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ORIGINAL ARTICLE
Year : 2020  |  Volume : 5  |  Issue : 1  |  Page : 73-77

Analysis of changes in pre- and post-donation hematological parameters among plateletpheresis donors at SKIMS blood bank: A hospital-based study


1 Department of Blood Transfusion and Immunohaematology, SKIMS, Srinagar, Jammu and Kashmir, India
2 Departemnt of Blood Transfusion and Immunohaematology, GMC and AH, Rajouri, Jammu and Kashmir, India

Correspondence Address:
Irm Yasmeen
Departemnt of Blood Transfusion and Immunohaematology, GMC and AH, Rajouri, Jammu and Kashmir
India
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Source of Support: None, Conflict of Interest: None


DOI: 10.4103/GJTM.GJTM_3_20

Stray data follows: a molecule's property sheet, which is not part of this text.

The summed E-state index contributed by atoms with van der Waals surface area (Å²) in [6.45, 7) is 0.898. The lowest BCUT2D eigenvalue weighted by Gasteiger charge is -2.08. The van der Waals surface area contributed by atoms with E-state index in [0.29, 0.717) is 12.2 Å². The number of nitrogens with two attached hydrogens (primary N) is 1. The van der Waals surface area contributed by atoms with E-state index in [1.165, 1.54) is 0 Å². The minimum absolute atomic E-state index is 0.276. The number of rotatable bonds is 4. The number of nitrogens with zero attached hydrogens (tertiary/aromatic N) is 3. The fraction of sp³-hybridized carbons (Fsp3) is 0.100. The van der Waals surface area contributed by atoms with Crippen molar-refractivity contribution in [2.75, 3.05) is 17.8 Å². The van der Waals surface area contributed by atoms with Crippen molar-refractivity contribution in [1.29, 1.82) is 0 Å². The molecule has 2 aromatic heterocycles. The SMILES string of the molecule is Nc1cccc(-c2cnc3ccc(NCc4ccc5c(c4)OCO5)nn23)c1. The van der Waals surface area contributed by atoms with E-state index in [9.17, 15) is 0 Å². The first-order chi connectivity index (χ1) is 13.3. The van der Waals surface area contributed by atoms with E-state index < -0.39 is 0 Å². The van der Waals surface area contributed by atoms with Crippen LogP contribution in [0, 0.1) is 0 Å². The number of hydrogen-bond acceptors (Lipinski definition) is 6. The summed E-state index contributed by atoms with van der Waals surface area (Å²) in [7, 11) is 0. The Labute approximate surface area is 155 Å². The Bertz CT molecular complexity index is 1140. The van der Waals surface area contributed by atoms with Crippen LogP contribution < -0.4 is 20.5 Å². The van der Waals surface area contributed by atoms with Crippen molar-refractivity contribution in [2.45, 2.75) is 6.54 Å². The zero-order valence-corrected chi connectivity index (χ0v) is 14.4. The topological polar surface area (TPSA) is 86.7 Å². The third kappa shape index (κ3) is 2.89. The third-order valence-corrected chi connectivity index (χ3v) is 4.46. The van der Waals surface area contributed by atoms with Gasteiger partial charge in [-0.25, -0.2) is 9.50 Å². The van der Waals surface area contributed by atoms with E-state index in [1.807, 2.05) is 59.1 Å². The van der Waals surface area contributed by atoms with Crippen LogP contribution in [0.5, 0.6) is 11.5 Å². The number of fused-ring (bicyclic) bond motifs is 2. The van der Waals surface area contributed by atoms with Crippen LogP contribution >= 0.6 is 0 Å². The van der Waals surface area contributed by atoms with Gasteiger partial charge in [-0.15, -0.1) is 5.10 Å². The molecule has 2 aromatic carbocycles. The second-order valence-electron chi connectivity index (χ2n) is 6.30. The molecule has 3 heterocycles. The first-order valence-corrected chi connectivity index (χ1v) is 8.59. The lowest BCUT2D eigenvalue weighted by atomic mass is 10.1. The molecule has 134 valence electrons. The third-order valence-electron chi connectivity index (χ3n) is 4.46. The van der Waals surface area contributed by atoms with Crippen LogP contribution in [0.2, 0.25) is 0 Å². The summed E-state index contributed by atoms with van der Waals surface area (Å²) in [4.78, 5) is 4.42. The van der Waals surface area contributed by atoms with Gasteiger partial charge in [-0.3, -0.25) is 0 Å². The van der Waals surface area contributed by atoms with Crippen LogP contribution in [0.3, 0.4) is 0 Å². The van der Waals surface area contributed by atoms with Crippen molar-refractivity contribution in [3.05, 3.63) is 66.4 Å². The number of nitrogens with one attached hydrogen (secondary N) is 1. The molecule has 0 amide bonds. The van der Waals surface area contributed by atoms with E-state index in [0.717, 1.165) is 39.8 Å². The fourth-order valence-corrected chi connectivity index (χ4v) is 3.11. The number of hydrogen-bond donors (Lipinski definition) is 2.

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Background: Platelet transfusions are routinely needed as an essential part of treatment for patients undergoing cancer therapy, as well as for those with bleeding disorders, and for patients undergoing open heart surgeries or organ transplantation. Our aim was to compare the pre- and post-plateletpheresis parameters of complete blood counts in healthy voluntary donors and to determine the consequences of plateletpheresis on donor's health. Materials and Methods: This study was conducted in the Department of Blood Transfusion and Immunohaematology, SKIMS, over 1 year with effect from June 2018 to June 2019 after getting clearance from the institutional ethical committee. The study was conducted on 100 randomly selected plateletpheresis donors. After donor has been considered eligible for the procedure as per the national guidelines and departmental standard operating procedure, the details of plateletpheresis were explained to each donor before the procedure, and after filling the donor questionnaire form, informed consent was taken from donor for the procedure. Plateletpheresis was done using Trima Accel Automated Cell Separator. Hematological parameters such as hemoglobin (Hb), hematocrit (Hct), platelet counts, mean platelet volume (MPV), and white blood cell (WBC) counts were analyzed both before and after plateletpheresis procedure. Results: A total of 100 donors were subjected for apheresis, all of which were males. 83% of the donors were between the age group of 18 and 40 years while 17% were between the age group of 41 and 58 years. Majority (66%) had a body mass index (BMI) in the range of 18.5–24.9 kg/m2, 32% had 25–29.9, and 2% had 30 or higher, with an overall mean BMI of 23.95 kg/m2. The mean platelet count before apheresis was 227 × 103/μl with the range of 161–330 × 103/μl and the mean platelet count after apheresis was 169 × 103/μl with a range of 113–278 × 103/μl; the mean value of platelet count dropped significantly in postdonation. Similarly, the mean Hb level before apheresis was 15.3 g/dl with the range of 12.3–18.2 g/dl and the mean Hb value after apheresis was 14.7 g/dl with the range of 11.2–16.7 g/dl; the mean value of Hb dropped marginally in postdonation. The mean value of Hct concentration before apheresis was 45% with the range of 36.1%–55.1% and the mean value of Hct concentration after apheresis was 42.3% with the range of 37.3%–52.4%; the mean value of Hct dropped slightly in postdonation. There were also slight changes in the WBC counts and MPV value which were not so significant. Conclusion: A donor with significant decrements should be reviewed and screened for future donations to avoid iatrogenic anemia and thrombocytopenia. Donor safety must be ensured throughout the procedures to prevent any unfavorable events, and for the benefit of donors and patients, training modules for the technical personnel, supervision of transfusion specialists, close monitoring, and follow-up of these donors are required.


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